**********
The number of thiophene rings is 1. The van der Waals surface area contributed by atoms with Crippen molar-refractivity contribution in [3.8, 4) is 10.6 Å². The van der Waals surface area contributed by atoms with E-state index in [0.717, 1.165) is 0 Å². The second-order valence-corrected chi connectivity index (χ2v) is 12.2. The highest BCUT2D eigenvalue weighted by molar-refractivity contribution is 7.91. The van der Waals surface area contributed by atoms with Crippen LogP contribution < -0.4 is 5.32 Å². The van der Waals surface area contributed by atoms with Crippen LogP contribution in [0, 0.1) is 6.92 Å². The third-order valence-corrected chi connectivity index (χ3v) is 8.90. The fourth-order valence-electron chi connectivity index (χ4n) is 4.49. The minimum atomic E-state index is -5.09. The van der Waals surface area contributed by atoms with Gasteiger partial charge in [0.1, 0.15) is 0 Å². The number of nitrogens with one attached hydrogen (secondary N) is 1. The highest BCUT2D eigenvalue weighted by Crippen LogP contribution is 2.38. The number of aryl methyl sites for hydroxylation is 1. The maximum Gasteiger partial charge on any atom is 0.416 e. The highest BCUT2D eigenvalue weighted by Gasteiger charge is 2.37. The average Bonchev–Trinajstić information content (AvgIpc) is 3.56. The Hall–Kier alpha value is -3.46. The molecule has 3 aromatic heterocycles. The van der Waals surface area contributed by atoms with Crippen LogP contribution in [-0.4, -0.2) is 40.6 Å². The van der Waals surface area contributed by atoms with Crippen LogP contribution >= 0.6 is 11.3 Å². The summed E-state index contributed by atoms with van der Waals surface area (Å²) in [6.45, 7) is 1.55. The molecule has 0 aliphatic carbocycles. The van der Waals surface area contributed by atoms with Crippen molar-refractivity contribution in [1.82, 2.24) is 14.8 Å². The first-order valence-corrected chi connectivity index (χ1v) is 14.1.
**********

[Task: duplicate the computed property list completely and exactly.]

The number of thiophene rings is 1. The van der Waals surface area contributed by atoms with Crippen molar-refractivity contribution in [3.8, 4) is 10.6 Å². The van der Waals surface area contributed by atoms with E-state index in [0.717, 1.165) is 0 Å². The second-order valence-corrected chi connectivity index (χ2v) is 12.2. The highest BCUT2D eigenvalue weighted by molar-refractivity contribution is 7.91. The van der Waals surface area contributed by atoms with Crippen LogP contribution < -0.4 is 5.32 Å². The van der Waals surface area contributed by atoms with Crippen LogP contribution in [0, 0.1) is 6.92 Å². The third-order valence-corrected chi connectivity index (χ3v) is 8.90. The fourth-order valence-electron chi connectivity index (χ4n) is 4.49. The minimum atomic E-state index is -5.09. The van der Waals surface area contributed by atoms with Gasteiger partial charge in [0.1, 0.15) is 0 Å². The number of nitrogens with one attached hydrogen (secondary N) is 1. The highest BCUT2D eigenvalue weighted by Crippen LogP contribution is 2.38. The number of aryl methyl sites for hydroxylation is 1. The maximum Gasteiger partial charge on any atom is 0.416 e. The highest BCUT2D eigenvalue weighted by Gasteiger charge is 2.37. The average Bonchev–Trinajstić information content (AvgIpc) is 3.56. The Hall–Kier alpha value is -3.46. The molecule has 3 aromatic heterocycles. The van der Waals surface area contributed by atoms with Crippen LogP contribution in [-0.4, -0.2) is 40.6 Å². The van der Waals surface area contributed by atoms with Crippen LogP contribution >= 0.6 is 11.3 Å². The summed E-state index contributed by atoms with van der Waals surface area (Å²) in [6.45, 7) is 1.55. The molecule has 0 aliphatic carbocycles. The van der Waals surface area contributed by atoms with Crippen molar-refractivity contribution in [1.82, 2.24) is 14.8 Å². The first-order valence-corrected chi connectivity index (χ1v) is 14.1.